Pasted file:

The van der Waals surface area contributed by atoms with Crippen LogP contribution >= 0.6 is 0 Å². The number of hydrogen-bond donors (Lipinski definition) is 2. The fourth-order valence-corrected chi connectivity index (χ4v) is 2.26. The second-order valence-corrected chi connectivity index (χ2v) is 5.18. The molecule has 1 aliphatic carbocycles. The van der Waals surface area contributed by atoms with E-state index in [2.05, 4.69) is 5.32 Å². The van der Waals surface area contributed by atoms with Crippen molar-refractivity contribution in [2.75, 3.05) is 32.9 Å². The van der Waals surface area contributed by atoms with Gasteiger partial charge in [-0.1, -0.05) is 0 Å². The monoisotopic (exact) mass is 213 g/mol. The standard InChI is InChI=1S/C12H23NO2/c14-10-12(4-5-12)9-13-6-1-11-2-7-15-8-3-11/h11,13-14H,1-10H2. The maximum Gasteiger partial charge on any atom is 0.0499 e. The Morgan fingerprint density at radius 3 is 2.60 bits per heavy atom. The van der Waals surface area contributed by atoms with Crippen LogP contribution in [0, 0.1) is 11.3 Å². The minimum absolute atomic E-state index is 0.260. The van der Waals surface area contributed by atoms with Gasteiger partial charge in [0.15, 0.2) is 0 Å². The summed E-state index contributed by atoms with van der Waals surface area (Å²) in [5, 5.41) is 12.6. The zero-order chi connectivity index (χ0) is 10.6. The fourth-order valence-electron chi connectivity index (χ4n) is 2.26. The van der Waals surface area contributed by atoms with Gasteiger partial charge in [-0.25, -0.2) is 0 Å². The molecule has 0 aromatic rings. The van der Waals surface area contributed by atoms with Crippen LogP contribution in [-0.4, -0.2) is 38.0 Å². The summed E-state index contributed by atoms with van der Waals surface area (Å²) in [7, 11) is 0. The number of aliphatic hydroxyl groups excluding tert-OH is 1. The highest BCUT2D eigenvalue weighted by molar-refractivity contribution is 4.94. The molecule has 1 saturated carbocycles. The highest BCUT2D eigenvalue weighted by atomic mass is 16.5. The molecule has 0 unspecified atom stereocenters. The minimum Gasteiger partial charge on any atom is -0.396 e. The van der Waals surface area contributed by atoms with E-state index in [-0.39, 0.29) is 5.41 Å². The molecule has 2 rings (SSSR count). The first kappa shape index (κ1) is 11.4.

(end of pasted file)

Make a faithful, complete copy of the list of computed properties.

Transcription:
The van der Waals surface area contributed by atoms with Crippen LogP contribution >= 0.6 is 0 Å². The number of hydrogen-bond donors (Lipinski definition) is 2. The fourth-order valence-corrected chi connectivity index (χ4v) is 2.26. The second-order valence-corrected chi connectivity index (χ2v) is 5.18. The molecule has 1 aliphatic carbocycles. The van der Waals surface area contributed by atoms with E-state index in [2.05, 4.69) is 5.32 Å². The van der Waals surface area contributed by atoms with Crippen molar-refractivity contribution in [2.75, 3.05) is 32.9 Å². The van der Waals surface area contributed by atoms with Gasteiger partial charge in [-0.1, -0.05) is 0 Å². The monoisotopic (exact) mass is 213 g/mol. The standard InChI is InChI=1S/C12H23NO2/c14-10-12(4-5-12)9-13-6-1-11-2-7-15-8-3-11/h11,13-14H,1-10H2. The maximum Gasteiger partial charge on any atom is 0.0499 e. The Morgan fingerprint density at radius 3 is 2.60 bits per heavy atom. The van der Waals surface area contributed by atoms with Crippen LogP contribution in [0, 0.1) is 11.3 Å². The minimum absolute atomic E-state index is 0.260. The van der Waals surface area contributed by atoms with Gasteiger partial charge in [0.15, 0.2) is 0 Å². The summed E-state index contributed by atoms with van der Waals surface area (Å²) in [5, 5.41) is 12.6. The zero-order chi connectivity index (χ0) is 10.6. The fourth-order valence-electron chi connectivity index (χ4n) is 2.26. The van der Waals surface area contributed by atoms with Gasteiger partial charge in [-0.25, -0.2) is 0 Å². The molecule has 0 aromatic rings. The van der Waals surface area contributed by atoms with Crippen LogP contribution in [-0.4, -0.2) is 38.0 Å². The summed E-state index contributed by atoms with van der Waals surface area (Å²) in [7, 11) is 0. The number of aliphatic hydroxyl groups excluding tert-OH is 1. The highest BCUT2D eigenvalue weighted by molar-refractivity contribution is 4.94. The molecule has 1 saturated carbocycles. The highest BCUT2D eigenvalue weighted by atomic mass is 16.5. The molecule has 0 unspecified atom stereocenters. The minimum Gasteiger partial charge on any atom is -0.396 e. The van der Waals surface area contributed by atoms with E-state index in [-0.39, 0.29) is 5.41 Å². The molecule has 2 rings (SSSR count). The first kappa shape index (κ1) is 11.4.